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Dominican Republic turns back cruise ship amid virus fears

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FILE – This June 3, 2017 file photo shows the upper deck pool area of the MSC Meraviglia cruise ship docked in Le Havre harbour, Normandy, France. The cruise ship was turned away in Feb. 2020 by two nations, Grand Cayman and Jamaica, after it reported one crew member from the Philippines was sick with common seasonal flu, and is being allowed to dock at Mexico’s Caribbean island of Cozumel and passengers will be allowed to disembark, President Andrés Manuel López Obrador said Thursday, Feb. 27, 2020. (AP Photo/Thomas Padilla, File)

SANTO DOMINGO, Dominican Republic (AP) — A cruise ship heading to the Dominican Republic to disembark hundreds of passengers after a 14-day tour was searching for a new port on Friday after being turned away by officials worried that eight of those aboard showed signs of possible coronavirus infection, officials announced.

A joint statement by the Public Health Ministry and Port Authority said the captain of the Braemar reported four Filipinos, two British citizens and two U.S. citizens were under medical observation after displaying COVID-19 illness symptoms such as fever, coughing, or breathing difficulty.

Fred. Olsen Cruise Lines said in an emailed statement that it had reported “a small number of influenza-like cases on board. Our medical team has now advised that they are all feeling better. No guests or crew are, or have been, displaying symptoms that are considered to be consistent with those of coronavirus.”

Officials said the ship was carrying 1,128 passengers and 384 crew members. The cruise line said it was “awaiting advice on the next steps” and “liaising with a number of airlines to secure onward travel for guests.”

“It is our opinion that this is an overreaction by the Dominican Republic,” Fred. Olsen said in a written statement.

The cruise line’s website shows the ship had been due to pick up another load of passengers and set off on a new cruise Thursday night.

The company said Friday that “we are in discussion with the relevant authorities on nearby Caribbean islands, as well as a number of airlines, to enable our guests to disembark and secure onward travel for them to return home.”

The Dominican Republic’s public health minister, Rafael Sánchez Cárdenas, said the ship already had been barred by another port, which he did not specify.

Meanwhile, passengers on another vessel at the Mexican island of Cozumel faced yet another day on board after their ship was turned away from ports in Grand Cayman and Jamaica.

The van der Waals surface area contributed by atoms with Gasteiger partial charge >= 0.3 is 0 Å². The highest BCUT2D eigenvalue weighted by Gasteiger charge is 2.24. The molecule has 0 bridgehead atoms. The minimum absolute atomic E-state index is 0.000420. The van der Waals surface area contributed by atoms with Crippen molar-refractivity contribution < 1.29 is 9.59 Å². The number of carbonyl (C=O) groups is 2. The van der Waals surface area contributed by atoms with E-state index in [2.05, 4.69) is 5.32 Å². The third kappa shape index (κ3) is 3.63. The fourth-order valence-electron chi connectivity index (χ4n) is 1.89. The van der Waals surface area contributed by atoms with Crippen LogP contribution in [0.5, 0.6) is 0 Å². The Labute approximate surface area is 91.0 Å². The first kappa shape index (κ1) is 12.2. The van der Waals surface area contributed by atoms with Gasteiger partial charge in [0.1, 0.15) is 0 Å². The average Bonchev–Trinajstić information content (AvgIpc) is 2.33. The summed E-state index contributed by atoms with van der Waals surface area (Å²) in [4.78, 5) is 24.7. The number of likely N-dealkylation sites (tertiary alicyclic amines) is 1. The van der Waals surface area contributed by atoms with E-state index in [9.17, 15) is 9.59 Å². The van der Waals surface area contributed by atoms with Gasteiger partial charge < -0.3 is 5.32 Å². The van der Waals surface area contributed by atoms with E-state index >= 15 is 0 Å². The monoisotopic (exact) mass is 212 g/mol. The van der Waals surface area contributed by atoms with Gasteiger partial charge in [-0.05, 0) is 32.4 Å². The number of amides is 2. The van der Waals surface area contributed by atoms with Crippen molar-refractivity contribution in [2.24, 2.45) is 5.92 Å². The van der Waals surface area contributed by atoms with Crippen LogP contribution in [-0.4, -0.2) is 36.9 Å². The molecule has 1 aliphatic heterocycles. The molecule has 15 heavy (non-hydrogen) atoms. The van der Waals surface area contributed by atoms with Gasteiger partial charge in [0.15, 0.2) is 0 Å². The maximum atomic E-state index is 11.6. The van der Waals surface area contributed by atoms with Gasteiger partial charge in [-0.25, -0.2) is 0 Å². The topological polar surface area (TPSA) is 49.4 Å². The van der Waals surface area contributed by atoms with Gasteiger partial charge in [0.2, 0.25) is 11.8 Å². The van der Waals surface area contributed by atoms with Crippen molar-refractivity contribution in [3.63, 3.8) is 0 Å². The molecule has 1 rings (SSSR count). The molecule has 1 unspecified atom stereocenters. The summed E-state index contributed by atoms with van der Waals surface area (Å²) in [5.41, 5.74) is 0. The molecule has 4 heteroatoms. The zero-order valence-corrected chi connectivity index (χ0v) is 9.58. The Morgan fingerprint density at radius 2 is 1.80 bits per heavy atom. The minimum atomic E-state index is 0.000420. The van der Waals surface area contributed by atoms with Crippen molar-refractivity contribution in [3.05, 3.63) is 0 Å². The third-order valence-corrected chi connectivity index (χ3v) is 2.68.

The MSC Meraviglia docked at Cozumel on Thursday. Mexican President Andrés Manuel López Obrador said passengers would be allowed to disembark.

López Obrador said Mexico had to act with “humanity” after the ship was refused authorization by the two other nations due to virus fears.

But Alejandra Aguirre, the health secretary of the coastal state of Quintana Roo, said two people had been detected with acute respiratory infections not believed to be the new coronavirus and that other passengers wouldn’t be allowed off until tests on those two came back later Thursday.

The two were identified as a 27-year-old male crew member from the Philippines and a 30-year-old female passenger from France.

MSC said in a statement that the two passengers were now symptom-free and the ship would remain in Cozumel. Assuming clearance to disembark is given, passengers would be free to tour Cozumel through the end of Friday.

The cruise line had expressed frustration with the rejections, which came after it reported the crew member was sick with common seasonal flu.

“The ship is being allowed to dock and the passengers, those who are aboard the cruise ship, can disembark,” López Obrador said, adding that health inspections will be carried out.

“We cannot act with discrimination,” he said. “Imagine if a ship arrived and it wasn’t even allowed to dock, and they were told, ‘Keep going on your way, see where you can dock.’ That is inhuman.”

He added “we cannot close our ports, nor can we close our airports.”

“Imagine the desperation and everything it implies, almost 5,000 people on a ship and they cannot get off,” he said. “Why such backward attitudes?”

The case of the Meraviglia illustrated the crisis of nerves over the COVID-19 virus. Mexico has no confirmed cases and MSC Cruises said the crew member had only common seasonal flu, had been placed in isolation and had “nearly recovered.”

Local media showed a small knot of Cozumel residents near the cruise ship dock demanding that passengers not be allowed to disembark, citing fears about potential contagion or effects on the tourism-dependent economy.

Passenger Eder Ortíz told Hechos Meridiano Quintana Roo, a local newscast affiliated with national broadcaster TV Azteca, that inside the boat people were protesting to demand they be let out.

Ortíz, who was traveling with his wife to celebrate their second anniversary, said no illness was circulating despite the fact that passengers were co-mingling in pools, dining areas and dance spaces.

“Nobody is infected,” Ortíz said.

Just minutes after López Obrador spoke Thursday, the governor of the Quintana Roo state, where Cozumel is located, confirmed the ship had docked, but said “no authorization has been given” yet for passengers to disembark.

Gov. Carlos Joaquin wrote that health inspections would have to be carried out first.

Copyright 2020 The Associated Press. All rights reserved. This material may not be published, broadcast, rewritten or redistributed.

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